House prices rose at a slower pace in January 2019, according to recent data from the Office for National Statistics (ONS) in its monthly House Price Index (HPI).

The average UK home now costs £228,147, an increase of 1.7 per cent compared to January 2018, which is the slowest annual increase since June 2013.

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Regional performance varies

The East and West Midlands saw the largest house price gains in the year to January 2019. The East Midlands saw the highest price increase of all UK regions, rising 4.4 percent, while the West Midlands were close behind, with home price rises of 4 per cent on average.

However, moving south, price gains were much lower. South West houses registered just a 0.5 per cent price rise, while average house prices contracted on an annual basis in London, falling 1.6 per cent.

The average London house still far-exceeds the price of a property in any other region, valued at £472,230 in January 2019. However, prices in the capital have almost stagnated since June 2016, when the UK voted to leave the European Union.

Potential uncertainty weighing on price gains

Jeremy Leaf, former RICS residential chairman, commented on the overall slowdown in price gains by saying: “This month’s UK HPI is much gloomier…a patchy market at best in some areas whereas in others, sometimes even those adjoining, there is more optimism. This is borne out perhaps more in the numerous micro markets of London where local factors are often much more relevant than the national picture.”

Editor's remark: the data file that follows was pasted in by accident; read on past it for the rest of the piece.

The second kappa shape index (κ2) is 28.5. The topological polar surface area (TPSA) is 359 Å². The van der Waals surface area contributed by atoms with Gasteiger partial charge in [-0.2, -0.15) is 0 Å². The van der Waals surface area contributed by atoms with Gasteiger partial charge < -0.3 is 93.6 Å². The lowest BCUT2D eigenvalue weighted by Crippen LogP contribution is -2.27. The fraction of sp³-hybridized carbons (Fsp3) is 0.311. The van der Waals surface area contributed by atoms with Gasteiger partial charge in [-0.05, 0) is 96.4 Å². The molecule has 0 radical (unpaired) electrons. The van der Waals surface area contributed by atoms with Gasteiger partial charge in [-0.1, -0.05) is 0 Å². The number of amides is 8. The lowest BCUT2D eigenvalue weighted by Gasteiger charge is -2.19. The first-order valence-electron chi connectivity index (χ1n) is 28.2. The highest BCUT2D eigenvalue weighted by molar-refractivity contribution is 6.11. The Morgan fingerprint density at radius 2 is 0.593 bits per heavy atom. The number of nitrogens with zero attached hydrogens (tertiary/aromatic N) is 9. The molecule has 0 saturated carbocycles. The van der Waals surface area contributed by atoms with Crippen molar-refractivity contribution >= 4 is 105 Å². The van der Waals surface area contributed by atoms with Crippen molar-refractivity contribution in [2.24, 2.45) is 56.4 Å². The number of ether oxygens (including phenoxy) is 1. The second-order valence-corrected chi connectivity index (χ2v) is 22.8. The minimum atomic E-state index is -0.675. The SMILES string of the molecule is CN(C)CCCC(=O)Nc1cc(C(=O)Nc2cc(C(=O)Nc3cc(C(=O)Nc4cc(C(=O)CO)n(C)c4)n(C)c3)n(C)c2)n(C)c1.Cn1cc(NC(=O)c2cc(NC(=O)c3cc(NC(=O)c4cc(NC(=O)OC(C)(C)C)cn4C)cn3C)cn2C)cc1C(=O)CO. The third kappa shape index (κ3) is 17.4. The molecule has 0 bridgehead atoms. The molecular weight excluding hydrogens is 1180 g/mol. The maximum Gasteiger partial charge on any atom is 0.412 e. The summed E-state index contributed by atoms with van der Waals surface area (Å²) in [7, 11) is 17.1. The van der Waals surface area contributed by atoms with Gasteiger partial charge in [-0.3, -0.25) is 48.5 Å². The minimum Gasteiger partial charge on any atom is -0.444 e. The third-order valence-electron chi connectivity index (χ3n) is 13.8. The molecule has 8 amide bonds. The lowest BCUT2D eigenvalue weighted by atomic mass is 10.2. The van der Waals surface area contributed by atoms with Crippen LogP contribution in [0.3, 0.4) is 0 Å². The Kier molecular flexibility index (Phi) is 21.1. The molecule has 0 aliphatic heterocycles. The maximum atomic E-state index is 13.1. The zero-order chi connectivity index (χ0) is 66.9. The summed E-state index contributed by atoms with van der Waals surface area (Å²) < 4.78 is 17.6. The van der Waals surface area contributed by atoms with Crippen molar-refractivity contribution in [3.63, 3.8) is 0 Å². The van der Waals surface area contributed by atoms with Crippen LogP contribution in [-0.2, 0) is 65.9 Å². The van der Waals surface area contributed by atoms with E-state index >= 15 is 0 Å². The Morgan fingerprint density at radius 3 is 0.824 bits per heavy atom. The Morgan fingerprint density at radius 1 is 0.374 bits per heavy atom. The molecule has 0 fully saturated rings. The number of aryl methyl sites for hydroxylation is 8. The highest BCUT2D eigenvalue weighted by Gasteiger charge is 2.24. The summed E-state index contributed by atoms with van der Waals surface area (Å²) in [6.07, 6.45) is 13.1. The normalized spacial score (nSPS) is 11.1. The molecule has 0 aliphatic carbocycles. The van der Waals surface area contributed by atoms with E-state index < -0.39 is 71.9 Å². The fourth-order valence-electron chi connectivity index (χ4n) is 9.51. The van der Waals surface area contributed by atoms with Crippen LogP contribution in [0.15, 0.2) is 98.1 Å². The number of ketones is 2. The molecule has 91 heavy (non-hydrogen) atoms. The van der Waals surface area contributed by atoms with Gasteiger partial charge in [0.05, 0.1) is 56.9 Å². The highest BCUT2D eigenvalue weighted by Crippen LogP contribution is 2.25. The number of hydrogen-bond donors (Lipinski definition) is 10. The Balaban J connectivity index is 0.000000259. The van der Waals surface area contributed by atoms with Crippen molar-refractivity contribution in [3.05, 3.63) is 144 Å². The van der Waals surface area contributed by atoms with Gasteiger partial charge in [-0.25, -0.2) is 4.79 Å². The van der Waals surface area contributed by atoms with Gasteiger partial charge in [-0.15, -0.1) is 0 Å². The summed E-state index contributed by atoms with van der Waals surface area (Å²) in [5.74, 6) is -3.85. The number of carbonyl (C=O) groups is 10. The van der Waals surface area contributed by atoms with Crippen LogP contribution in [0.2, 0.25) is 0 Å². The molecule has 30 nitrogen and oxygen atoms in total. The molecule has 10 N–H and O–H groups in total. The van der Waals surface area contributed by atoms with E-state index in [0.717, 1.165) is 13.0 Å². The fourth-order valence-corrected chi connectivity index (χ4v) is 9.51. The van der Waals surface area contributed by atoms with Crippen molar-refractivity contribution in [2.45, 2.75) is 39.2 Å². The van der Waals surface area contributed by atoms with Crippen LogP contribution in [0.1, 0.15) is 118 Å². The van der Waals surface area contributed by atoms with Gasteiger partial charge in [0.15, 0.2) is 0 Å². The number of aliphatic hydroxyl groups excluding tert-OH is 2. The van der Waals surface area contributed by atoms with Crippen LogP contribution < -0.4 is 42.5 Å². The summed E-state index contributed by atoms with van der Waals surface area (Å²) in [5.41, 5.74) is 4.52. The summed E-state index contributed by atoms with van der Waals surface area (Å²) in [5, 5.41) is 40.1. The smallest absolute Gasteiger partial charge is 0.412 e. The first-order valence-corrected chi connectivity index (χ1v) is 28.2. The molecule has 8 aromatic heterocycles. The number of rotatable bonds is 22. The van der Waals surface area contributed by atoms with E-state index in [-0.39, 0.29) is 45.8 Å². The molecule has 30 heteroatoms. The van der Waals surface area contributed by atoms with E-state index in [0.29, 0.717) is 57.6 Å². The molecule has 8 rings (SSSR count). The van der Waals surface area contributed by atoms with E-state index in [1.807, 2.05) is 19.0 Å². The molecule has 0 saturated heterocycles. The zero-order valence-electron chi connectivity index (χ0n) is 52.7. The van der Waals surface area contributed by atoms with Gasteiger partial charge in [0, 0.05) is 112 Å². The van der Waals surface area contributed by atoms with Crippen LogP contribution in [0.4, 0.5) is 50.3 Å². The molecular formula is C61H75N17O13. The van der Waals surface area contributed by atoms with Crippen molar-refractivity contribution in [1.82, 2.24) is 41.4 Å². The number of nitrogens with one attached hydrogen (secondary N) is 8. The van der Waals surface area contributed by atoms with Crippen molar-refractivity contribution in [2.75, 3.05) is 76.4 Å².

Marc von Grundherr, director of the London-based estate agency Benham and Reeves, commented: “Much like Brexit itself, it seems to be one step forward, two steps back where the UK property market is concerned at the moment, and market uncertainty continues to see the rate of price growth decline to its lowest level in almost six years.”

Potential upward pressure on prices

Despite the slowdown, some believe market fundamentals will lead to a continued rise in prices. Kevin Roberts, director of the Legal and General Mortgage Club, commented: “As far as the mortgage market is concerned however, it’s not doom and gloom at all. The current low-interest rate climate coupled with increased lender innovation means we’re seeing more and more buyers take their first steps, with the number of first time buyers hitting a 12-year high last year.”

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Steven Taylor
Steven reports on the daily churn of the property news cycle, often reporting on the stories you may have missed during the week. He covers a range of topics, including market sentiment, new findings and announcements by policy-makers.

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